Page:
Irving Fain is the CEO and co-founder of CrowdTwist, a company that helps brands create customer loyalty with a platform that allows users to earn points for any activity they do online, both on corporate websites and other online properties, including Facebook, Twitter and Youtube. Users compete against themselves and others to prove dedication to the brands they love and to earn unique rewards, prize packages and discounts, all the while driving significantly more engagement, brand interaction and revenue.

Before founding CrowdTwist, Irving ran digital marketing & social platforms for Clear Channel Radio Digital, developing and implementing an online marketing and social strategy for 1,000+ radio stations. Prior to that, he led the Music Content Team, creating fresh content and experiences for artists and advertisers to get noticed among online programming. Before his life as a media entrepreneur, Irving wore a suit everyday in the world of finance. He spent time both as a venture investor in New York and as an investment banker, specializing in raising capital for early stage companies. He holds a B.A. from Brown University.

To listen to an audio version of this interview scroll down to bottom of the page.

NTT: In a nutshell, what is CrowdTwist all about?

Fain: CrowdTwist is a rewards platform that engages and activates a brand audience wherever the brand is. We’re built on the premise that today’s consumer engages with brands a lot more broadly than ever before. Twenty years ago, whether you were a manufacturer or a retailer, you were waking up to a world where customers were engaging with your product on this thing called the Web. Fast forward to today, and we live in a much more fractured environment, where you have a Facebook page, your Twitter feed, your email newsletter, Foursquare checkins, and Youtube, and on and on. Brands are asking themselves, “How do I engage and keep my audience active across all these different platforms, let alone really understand who my true advocates and supporters are in the broader ecosystem?”

CrowdTwist is able to solve that problem. We can track, incentivize and reward any engagement that occurs across all of these different platforms. Consumers earn points that can be used for status, access and rewards. A brand gets a significant lift in sales and engagement, and also a much more sophisticated understanding of their audience.

NTT: What specifically does CrowdTwist do to help engage those consumers who are promoting a brand or are fans of a brand?

Fain: We provide a White Label solution. Brands will take our platform and integrate it into their existing experience. It acts as a hub where people come, they join a program and there is a small bit of information that we collect. Then users are incentivized to share more based on a point system. What our software is capable of doing is by sharing information, connecting to social networks and various other means, we’re able to incentivize further behavior around the brand and also measure behavior. The way we look at it, these behaviors could be anything that can actually be verified and tracked. So it could be consuming content on a site. It could be sharing content on your social networks. It could be creating content. It could be making purchases, either in the real world in physical stores or online. Engagement with email campaigns … all these different actions can be measured, tracked and rewarded.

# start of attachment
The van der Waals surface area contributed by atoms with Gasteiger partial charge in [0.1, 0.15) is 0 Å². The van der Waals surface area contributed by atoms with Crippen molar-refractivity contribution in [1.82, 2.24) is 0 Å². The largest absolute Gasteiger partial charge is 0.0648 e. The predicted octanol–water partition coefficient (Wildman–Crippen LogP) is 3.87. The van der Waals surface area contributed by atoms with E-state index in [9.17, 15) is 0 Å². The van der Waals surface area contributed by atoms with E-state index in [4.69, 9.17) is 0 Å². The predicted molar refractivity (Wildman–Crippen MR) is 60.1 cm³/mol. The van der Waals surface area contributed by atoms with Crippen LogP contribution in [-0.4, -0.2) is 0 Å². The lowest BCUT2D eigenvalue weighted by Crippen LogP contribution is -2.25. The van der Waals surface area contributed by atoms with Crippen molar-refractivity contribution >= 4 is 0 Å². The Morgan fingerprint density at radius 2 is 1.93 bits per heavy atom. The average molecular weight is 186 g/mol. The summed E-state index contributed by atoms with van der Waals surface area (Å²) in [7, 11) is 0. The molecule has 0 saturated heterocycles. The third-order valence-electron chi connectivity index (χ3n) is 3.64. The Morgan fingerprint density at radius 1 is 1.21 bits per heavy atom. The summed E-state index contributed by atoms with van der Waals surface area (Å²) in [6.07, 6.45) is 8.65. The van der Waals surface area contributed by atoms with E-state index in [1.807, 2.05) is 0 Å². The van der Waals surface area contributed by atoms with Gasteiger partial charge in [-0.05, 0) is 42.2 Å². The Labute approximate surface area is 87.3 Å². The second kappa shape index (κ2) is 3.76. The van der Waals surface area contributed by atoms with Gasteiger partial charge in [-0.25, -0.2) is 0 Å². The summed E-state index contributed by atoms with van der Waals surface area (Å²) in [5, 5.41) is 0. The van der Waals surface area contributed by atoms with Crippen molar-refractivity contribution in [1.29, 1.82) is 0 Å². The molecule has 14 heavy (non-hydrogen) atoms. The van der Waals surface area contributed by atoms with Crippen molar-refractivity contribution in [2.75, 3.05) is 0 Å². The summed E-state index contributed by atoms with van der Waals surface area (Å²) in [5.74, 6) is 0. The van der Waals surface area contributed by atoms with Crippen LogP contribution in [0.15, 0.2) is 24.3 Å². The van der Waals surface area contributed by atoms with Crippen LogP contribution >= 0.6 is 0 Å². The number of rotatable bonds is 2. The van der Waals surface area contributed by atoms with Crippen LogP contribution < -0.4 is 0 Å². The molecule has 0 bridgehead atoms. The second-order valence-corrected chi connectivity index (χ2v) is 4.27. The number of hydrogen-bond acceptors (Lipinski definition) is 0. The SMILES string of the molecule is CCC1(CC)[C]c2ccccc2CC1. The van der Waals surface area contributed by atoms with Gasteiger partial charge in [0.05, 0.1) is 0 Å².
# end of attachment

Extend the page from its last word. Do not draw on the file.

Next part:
NTT: Can a consumer’s activity on their personal blog be incorporated into this rewards program?

Fain: It’s very difficult to reward and incentivize the millions of bloggers or the different journalists or hobbyists that are out there across the Web. But to the extent that a brand can say, “these are our 10, 20, 30 preferred blogs that we want you to visit,” they can include those sites in their overall incentive programs. From a Twitter standpoint, we leverage Twitter’s APIs and Facebook’s APIs to understand what you as a user are doing relative to the brand. There are a lot of services out there today that look at this in a more singular fashion; they look at what everybody is saying in general. What we’re looking at is more about what you are saying relative to the brands. So, who are you relative to our client? Or understanding your actual engagement and activity around a specific client.

NTT: Do consumers have to sign up to participate in the program?

Fain: One very important quality is that everything we do is opt-in. We don’t collect any data that you aren’t voluntarily willing to offer up. And you don’t have to offer up data that you don’t want to. But again, offering more and doing more enables you to earn more points.

Our programs right now are client specific. We sell our platform to different clients and they then implement our program that goes to their end consumers. So you, as a consumer of a brand, would come in and sign up for a program, but to you, it takes on the look and feel of that specific brand. It’s really not as much about the CrowdTwist brand as it is about the brand the consumer cares about.

NTT: It seems like this allows consumers to play a game with their favorite brands.

Fain: There’s an element that makes being a supporter of a brand more fun. We have elements of game mechanics that we integrate into what we do. There is a leader board, you’re earning points, you have a rank, and you have a level. There are elements that make it more fun and some elements of competition.

But there’s a movement out there right now that says you can turn any website, any brand, into a game. I don’t think we necessarily believe that. When you look at social games, Zynga and all these things that are succeeding in that space, they’re building very specific, very sophisticated game-based ecosystems. This is why you see the kind of engagement in terms of time. It’s very difficult to replicate that on a website or for a brand that ultimately isn’t a game.

So, yes, we leverage game mechanics, but in and of itself, I wouldn’t say it’s just a game. Really what we do is a much newer, more sophisticated way to think about loyalty. Loyalty itself is a concept and marketing tactic that’s been around for decades. And it’s been very effective. The problem is, loyalty itself has not evolved while the way people engage with a brand has definitely evolved. So what we’re trying to do is evolve the loyalty model.